Muntu Dance Theatre of Chicago returns to GSU
October 10, 2012 2:24PM
Muntu Dance Theatre of Chicago is a colorful and energetic company that brings audiences out of their seats and into the aisles with its synthesis of dance, rhythm and song. | Marc Monaghan photo
MUNTU DANCE THEATRE OF CHICAGO’S REGENERATION
◆ 8 p.m. Oct. 12
◆ The Center for Performing Arts at Governors State University, off University Parkway east of Governors Highway, University Park
◆ Tickets, $15 for rear balcony; $30 for mid-balcony; $38 for main floor, mezzanine and front balcony; $45 for platinum and $52 for box seating
— Group tickets can be purchased by calling the box office at (708) 235-2222
— Multibuy and Megabuy packages are currently only available through the box office. Choose any three or four shows and receive the Multibuyer discount, or choose any five or more shows and receive the Megabuy discount. Package-holders receive ticket exchange privileges with 72-hour notice or more, priority seating and more.
◆ There also will be a 10 a.m. performance for school, community and senior groups, with tickets for $10.50 (front balcony, mid-balcony, rear balcony, mezzanine and main floor) and $11.50 (platinum)
Updated: November 13, 2012 6:12AM
Billed as the United States’ oldest company focused on preserving and presenting African and African-American dance, music and folklore, Muntu Dance Theatre of Chicago will return to the Southland.
Regeneration, which officials called another dynamic and energetic concert, will feature a mix of traditional and contemporary African dance and music that should appeal to a range of audiences.
The performance will take place Oct. 12 at the Center for Performing Arts at Governors State University in University Park.
The show will feature traditional and contemporary works that are functional — served a purpose in African culture — and entertaining because of the flair that Muntu brings to its performances.
With this concert Muntu Dance Theatre of Chicago will take attendees on a journey to West Africa with high-energy rhythm and dance pieces such as:
“ROFF”: This is a flashier and fierier version of the traditional djembe (drum), sabar, koutero and bougarabou performed in the Senegambia region of West Africa.
This piece is named after the combination of spices used to make ceebu jen, a spicy Senegalese fish and rice dish.
“Roff” has been nominated for a 2012 Black Theater Alliance Award in the best choreography in a production category.
“SINTE”: A traditional rhythm (drum) and dance composition from the Nalu people of Guinea in West Africa.
“Sinte” is performed in celebration of a child’s passage from boy or girl into adulthood.
“TRIBA”: A dance of welcome performed by the Baga people of Northwest Guinea.
“Triba” was presented to visitors when they arrived at the village.
Performing authentic and progressive interpretations, Muntu Dance Theatre of Chicago was founded in 1972.
The company is known for bringing audiences out of their seats and into the aisles with its unique synthesis of dance, rhythm and song.
Muntu Dance Theatre of Chicago is regarded for its innovative repertory, which preserve traditional African dance while creating new works that build on African, Caribbean and African-American cultural traditions.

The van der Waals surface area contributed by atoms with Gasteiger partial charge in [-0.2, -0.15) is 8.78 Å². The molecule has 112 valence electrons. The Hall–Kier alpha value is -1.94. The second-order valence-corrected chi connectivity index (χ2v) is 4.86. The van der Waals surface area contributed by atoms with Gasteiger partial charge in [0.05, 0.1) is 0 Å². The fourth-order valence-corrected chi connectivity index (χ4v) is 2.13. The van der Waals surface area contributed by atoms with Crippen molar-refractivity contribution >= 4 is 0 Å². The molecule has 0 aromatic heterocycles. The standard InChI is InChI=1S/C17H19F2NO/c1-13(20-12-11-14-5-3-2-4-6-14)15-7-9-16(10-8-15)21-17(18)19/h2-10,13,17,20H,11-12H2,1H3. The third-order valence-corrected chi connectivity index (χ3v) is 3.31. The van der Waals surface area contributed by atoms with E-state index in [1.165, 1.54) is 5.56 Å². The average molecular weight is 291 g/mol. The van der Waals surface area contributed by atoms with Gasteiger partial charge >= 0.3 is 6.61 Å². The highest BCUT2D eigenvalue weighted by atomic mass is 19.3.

The company recently performed for first lady Michelle Obama and representatives of NATO.
A bit of background
In the Bantu language, “muntu” means “the essence of humanity.” It’s what the company seeks to express in its work and to touch in its audiences.
“We carefully research the cultural and historical significance of the dances and the societies from which they originate,” officials said.
“As a result, Muntu is more than just a performing company. We are also a company of teachers: an essential element to the perpetuation of our art form and its accurate transmittal to our audiences.
“Muntu’s core programs include professional performances both at home and abroad; comprehensive community arts programs; classes for the public; and professional training for emerging new young artists.
“We understand that there is merit in all cultures. We seek to appreciate the differences in order to amplify the similarities.”
The mission of Muntu Dance Theatre is to preserve and perpetuate the African aesthetic and its influence on world cultures through the education and professional presentation of dance, music and folklore.
“Our goal is to share these important works with the broadest possible audience,” officials said.
Muntu’s core programs include professional performances both at home and abroad, comprehensive community arts programs, classes for the public, and professional training for emerging new young artists.
Muntu Dance Theatre of Chicago, which is commemorating its 40th anniversary, focuses on four core values. Here’s a look at those values and what officials had to say about them.
“Our dance and art will always be an authentic and genuine representation of the cultural forms we present,” officials said.
“Our organizational and people management will be sound and responsible to ensure institutional credibility and viability and to maximize individual contribution,” officials said.
“Our relationships with audiences, communities, supporters and business partners will be forthright and of the highest integrity.”
“Our productions, performances, programs and services will be developed for the collective good of Muntu and the diverse communities we serve,” officials said.
“We will engage in continuous improvement and development to ensure that we provide the highest quality product for our communities and audiences.”